After a moto, take a look at your rim right beneath the tire bead. Look
closely and you will see that the bead of the tire has rubbed against
the edge of the rim and cleaned a thin strip around the aluminum rim.
This is called “rim scrub” and is caused by the tire’s lower sidewall
folding over the top of the rim flange under compression.
Rim scrub is an easy way to calculate how much sidewall flex your bike has. It can be used to tell if you have too little or too much air in your tire. Additionally, excessive rim scrub can also occur if the tire sidewall casing structure is too soft. The goal is to find a balance between tire stiffness and tire air pressure.
Factory mechanics pay attention to rim scrub when setting a bike up for specific tracks. Says longtime motocross tire specialist Frank Stacy, “I personally started studying rim scrub in the mid-1980s. I was employed by Dunlop and was testing with Team Honda. Ricky Johnson, mechanic Brian Lunnis and I were testing prototype front tires. Out on the track, RJ was having issues with lack of feel under hard cornering and holding his line. Lunnis and I noticed that each time RJ came in to change to the next tire, his rim edges were completely cleaned off. As much as 10mm of his rim had been polished clean by the sidewall (we also noticed that the lower sidewall of the tire was polished where it was touching the rim).
“It was then that a light bulb went on and I began to study the effects of rim scrub. We had similar issues when first developing 19-inch rear tires in the late 1980s. The tires scrubbed the flange like crazy, and the shorter sidewalls of the 19-inch tires folded over so much it damaged the rim. We began running higher air pressure, but got to a point where the wheels began to bounce too much and lost too much traction. Dunlop’s only option was to improve sidewall stiffness, which then allowed us to run the lower air pressure we needed for good traction.”
HERE ARE SOME TIPS ABOUT RIM SCRUB AND HOW TO USE IT.
Chunking: The obvious signs of too much air pressure are a lack of traction, harsh ride quality and excessive tire deflection on bumps or ruts. Knob chunking can also be a sign (since too much air pressure limits the tire casing’s ability to flex, which puts more force on the base of the knobs themselves).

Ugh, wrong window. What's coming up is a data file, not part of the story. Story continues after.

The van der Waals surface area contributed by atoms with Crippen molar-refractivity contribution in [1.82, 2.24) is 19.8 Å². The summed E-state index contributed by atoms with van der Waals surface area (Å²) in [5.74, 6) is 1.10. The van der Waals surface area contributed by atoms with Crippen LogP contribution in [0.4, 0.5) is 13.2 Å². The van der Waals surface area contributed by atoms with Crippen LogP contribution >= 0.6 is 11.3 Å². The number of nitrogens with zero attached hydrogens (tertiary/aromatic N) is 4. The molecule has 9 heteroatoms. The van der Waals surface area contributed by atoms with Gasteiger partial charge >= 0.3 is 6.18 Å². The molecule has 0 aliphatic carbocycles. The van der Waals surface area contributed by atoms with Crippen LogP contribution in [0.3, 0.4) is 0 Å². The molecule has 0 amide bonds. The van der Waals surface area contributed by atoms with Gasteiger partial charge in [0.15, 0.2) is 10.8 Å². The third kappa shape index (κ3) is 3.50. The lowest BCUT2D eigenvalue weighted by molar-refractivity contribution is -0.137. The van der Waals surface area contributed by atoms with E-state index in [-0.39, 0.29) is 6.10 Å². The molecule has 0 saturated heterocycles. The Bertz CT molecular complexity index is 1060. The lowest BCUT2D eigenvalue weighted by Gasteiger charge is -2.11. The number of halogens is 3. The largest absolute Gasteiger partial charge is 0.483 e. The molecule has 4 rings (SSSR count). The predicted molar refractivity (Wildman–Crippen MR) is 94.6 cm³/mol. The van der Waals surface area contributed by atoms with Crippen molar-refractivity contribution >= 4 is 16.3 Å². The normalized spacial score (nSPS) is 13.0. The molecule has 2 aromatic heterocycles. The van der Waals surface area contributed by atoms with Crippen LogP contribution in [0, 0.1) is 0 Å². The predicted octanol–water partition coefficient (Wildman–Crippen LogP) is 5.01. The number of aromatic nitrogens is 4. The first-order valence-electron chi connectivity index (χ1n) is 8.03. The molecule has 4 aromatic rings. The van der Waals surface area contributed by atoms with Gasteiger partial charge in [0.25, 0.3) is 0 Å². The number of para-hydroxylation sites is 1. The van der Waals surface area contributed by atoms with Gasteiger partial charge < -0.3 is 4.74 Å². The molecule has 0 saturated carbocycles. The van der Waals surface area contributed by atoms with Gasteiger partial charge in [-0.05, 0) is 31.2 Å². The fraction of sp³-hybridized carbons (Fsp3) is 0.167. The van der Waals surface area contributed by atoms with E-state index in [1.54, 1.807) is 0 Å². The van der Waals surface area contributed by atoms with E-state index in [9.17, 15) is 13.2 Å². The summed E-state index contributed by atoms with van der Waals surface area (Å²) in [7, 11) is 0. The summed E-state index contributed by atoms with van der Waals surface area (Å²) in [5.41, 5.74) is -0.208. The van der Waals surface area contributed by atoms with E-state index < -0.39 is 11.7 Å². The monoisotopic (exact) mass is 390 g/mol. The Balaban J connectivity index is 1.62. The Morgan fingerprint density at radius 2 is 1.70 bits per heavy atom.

Flex: The obvious signs of low air pressure are rim damage or heavy flex markings (or even cracking in the tire sidewall). You may also see excessive flex marks at the base of the knobs themselves due to the soft tire casing allowing the knobs to bend at the base under force.
Heavy-duty tubes: You can generally run 1 to 1.5 psi lower tire pressure with heavy-duty tubes. The thicker tube’s rubber adds to the stiffness of the tire casing. The thicker sidewall effect also makes the tire much less susceptible to pinch flatting.
The ballpark number: Average rim scrub should be between 3 and 5mm. Keep in mind that there is a balance between the tire pressure and tire casing structure. Different makes and models of tires will require a different air pressure to achieve the optimum traction, feel and rim scrub.
Rim and tire shape: The shape of the tire bead area and how it physically fits the rim flange will also affect rim scrub (as does the shape of the rim). Tires that have bead savers or large lips in the lower sidewall area mold more or less around the rim flange when the tire casing flexes over. Tires like this will scrub the rim less than 3mm or more than 5mm. The popular Excel rim has a flatter shape than a DID rim. A tire on an Excel rim scrubs a wider band because the sidewall folds more sharply over the edge of the flange.
Tubeless tires: Because tubeless tires generally run a lower air pressure, you can get away with a little more rim scrub (it shoudl be noted that tubeless tires are rare outside of the Tubliss system...which has a bicycle tube). Just watch going too low. If the rim dents too much, the tire bead will lose air and go flat.
Common sense: Rim scrub is very much like a clue at a crime scene. Take note of how much rim scrub you have at different tire pressures and then compare it to how the tire performs. Once you learn the connection, you can fine-tune your tire’s performance at a glance.
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